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1. Bath City

Barbour jacket? Check. Hunter boots? Check. Burberry scarf? Check. Once these English country essentials are in the suitcase, the quickest way to get to Somerset is by flying to Bristol. Just an hour’s drive from Bristol airport we reach Bath, one of the most beautiful cities in England, which owes its name to the thermal baths that the Romans built here and the remains of which are open to visitors. In the eighteenth century, the city saw a revival as the favourite spa town of the upper class population. Much of the neoclassical architecture dates back to that era. Bath still has something chic about it and offers an abundance of culture, shopping, food and drink to fill a romantic weekend.


2.Stay: The Gainsborough Bath Spa

This luxurious hotel in the centre of Bath is situated in a stately 1820 building and has beautiful rooms, an imposing marble lobby and a restaurant where you can enjoy a delicious meal. What makes the hotel unique is the Romanesque Spa Village with three thermal baths, saunas, a steam room, a gym and an extensive menu of spa treatments giving you the real ‘Bath experience’, as it were.

Beau Street, Bath,

3.Stay: Brindleys

Brindleys has only six rooms, all of which are equally tasteful, light and decorated with an eye for detail. Thanks to its unique location, in just under five minutes you’re right in the centre of Bath, and if you go in the other direction you can walk for hours along the Kennet and Avon Canal towards picturesque Widcombe.

14 Pulteney Gardens, Bath,


Eat & Drink

4.King William Pub

Rainy Sunday afternoon? No problem. Do as the English do by settling down to a traditional Sunday lunch in a pub. The King William has been in business since 1867 and has long been known as one of the best pubs to eat at in England. Definitely worth it if you enjoy a traditional Sunday roast, and the slow-cooked lamb in particular seems to be a real experience.

36 Thomas Street, Bath,


More interested in plants? Go to Acorn, which only serves vegetarian and vegan food but in such a way that carnivores certainly don’t get scared off. What’s more, carnivores should taste how innovative, surprising and delicious their green food can be.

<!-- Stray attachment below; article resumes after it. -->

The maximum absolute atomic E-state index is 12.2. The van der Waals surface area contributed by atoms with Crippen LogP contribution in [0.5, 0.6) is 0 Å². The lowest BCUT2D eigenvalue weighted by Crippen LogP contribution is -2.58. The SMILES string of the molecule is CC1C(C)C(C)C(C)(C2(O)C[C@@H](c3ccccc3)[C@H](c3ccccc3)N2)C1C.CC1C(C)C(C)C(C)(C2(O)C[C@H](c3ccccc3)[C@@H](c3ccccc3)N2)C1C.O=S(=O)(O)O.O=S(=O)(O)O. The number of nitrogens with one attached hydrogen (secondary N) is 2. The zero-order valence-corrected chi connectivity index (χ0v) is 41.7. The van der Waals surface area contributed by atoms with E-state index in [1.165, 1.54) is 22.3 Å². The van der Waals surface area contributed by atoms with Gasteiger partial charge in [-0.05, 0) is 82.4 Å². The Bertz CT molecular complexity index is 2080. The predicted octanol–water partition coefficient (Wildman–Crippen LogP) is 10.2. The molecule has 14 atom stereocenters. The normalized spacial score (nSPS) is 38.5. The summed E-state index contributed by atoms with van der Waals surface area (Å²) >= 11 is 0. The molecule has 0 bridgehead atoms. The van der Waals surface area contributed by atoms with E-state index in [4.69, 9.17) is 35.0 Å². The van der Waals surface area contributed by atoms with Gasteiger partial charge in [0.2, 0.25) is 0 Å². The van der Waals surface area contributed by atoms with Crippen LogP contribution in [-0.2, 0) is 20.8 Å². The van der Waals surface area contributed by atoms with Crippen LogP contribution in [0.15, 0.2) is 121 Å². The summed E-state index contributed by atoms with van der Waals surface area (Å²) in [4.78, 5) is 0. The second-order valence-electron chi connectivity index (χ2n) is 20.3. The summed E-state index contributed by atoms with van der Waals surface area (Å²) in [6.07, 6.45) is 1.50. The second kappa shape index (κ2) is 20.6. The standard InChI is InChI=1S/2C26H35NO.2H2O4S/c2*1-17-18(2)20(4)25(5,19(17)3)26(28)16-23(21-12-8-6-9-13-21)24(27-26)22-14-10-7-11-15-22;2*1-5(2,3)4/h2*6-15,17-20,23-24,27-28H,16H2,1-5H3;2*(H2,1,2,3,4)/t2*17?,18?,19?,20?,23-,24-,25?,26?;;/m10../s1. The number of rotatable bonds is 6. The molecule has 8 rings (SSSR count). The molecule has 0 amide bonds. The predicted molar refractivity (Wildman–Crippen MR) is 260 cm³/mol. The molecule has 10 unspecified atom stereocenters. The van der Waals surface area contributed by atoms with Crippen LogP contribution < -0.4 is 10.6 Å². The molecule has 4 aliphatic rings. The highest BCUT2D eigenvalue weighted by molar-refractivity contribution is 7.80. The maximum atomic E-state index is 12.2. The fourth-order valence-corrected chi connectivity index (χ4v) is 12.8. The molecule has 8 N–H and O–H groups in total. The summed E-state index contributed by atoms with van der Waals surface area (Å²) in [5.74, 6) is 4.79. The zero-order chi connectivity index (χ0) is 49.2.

2 North Passage, Bath,


The countryside

 6.The Pig Hotel

If there’s one hotel in Somerset that you simply have to visit, it’s this charming little pig. The furnishing of the 29 rooms (spread over the main building, the coach house and the renovated barns) is a perfect mix of simple and rugged with comfort and luxury. After a brisk walk in the nearby Mendip Hills and Leigh Woods, The Pig’s restaurant serves great food with ingredients from its own vegetable garden and orchard – and what’s not available can always be found within forty kilometres.

Hunstrete House, Hunstrete, Pensford,


The town of Wells only has ten thousand inhabitants, but because it has a cathedral it can call itself a city. The impressive 12th-century Gothic cathedral alone is worth a visit, but the farmer’s market on Wednesday (one of the best in the county) and the oldest house in England that is still lived in also makes a trip to Wells a must for anyone visiting Somerset.




Yes, Glastonbury is also in Somerset. We know it from the legendary festival that goes by the same name.  Every six years, there is no festival so that the countryside has a chance to recover from the hundreds of thousands of Hunter and Dr. Martens boots dancing in the mud. There was no festival in 2018, so this summer we will be able to return with renewed energy from 26 to 30 June.

9.The Langford Fivehead

The restaurant of this fifteenth century country house also serves food using produce from the vegetable garden and local farms. If you want to know exactly how the food is prepared, you can book the Kitchen Table so that you can see what’s going on and ask the chef questions. The Langford has six luxurious rooms and if you really want to travel back in time, book one with a classic four-poster bed and a bathtub on legs.

Lower Swell, Nr Taunton,


No visit to Somerset would be complete without taking time to soak up the beautiful landscape. From charming, rolling, golden-green landscapes to the dramatic Cheddar Gorge. A spectacular gorge with towering cliffs where the caverns and caves in the mountain walls were probably home to the earliest inhabitants of England. There’s enough to see and do, so enjoy!

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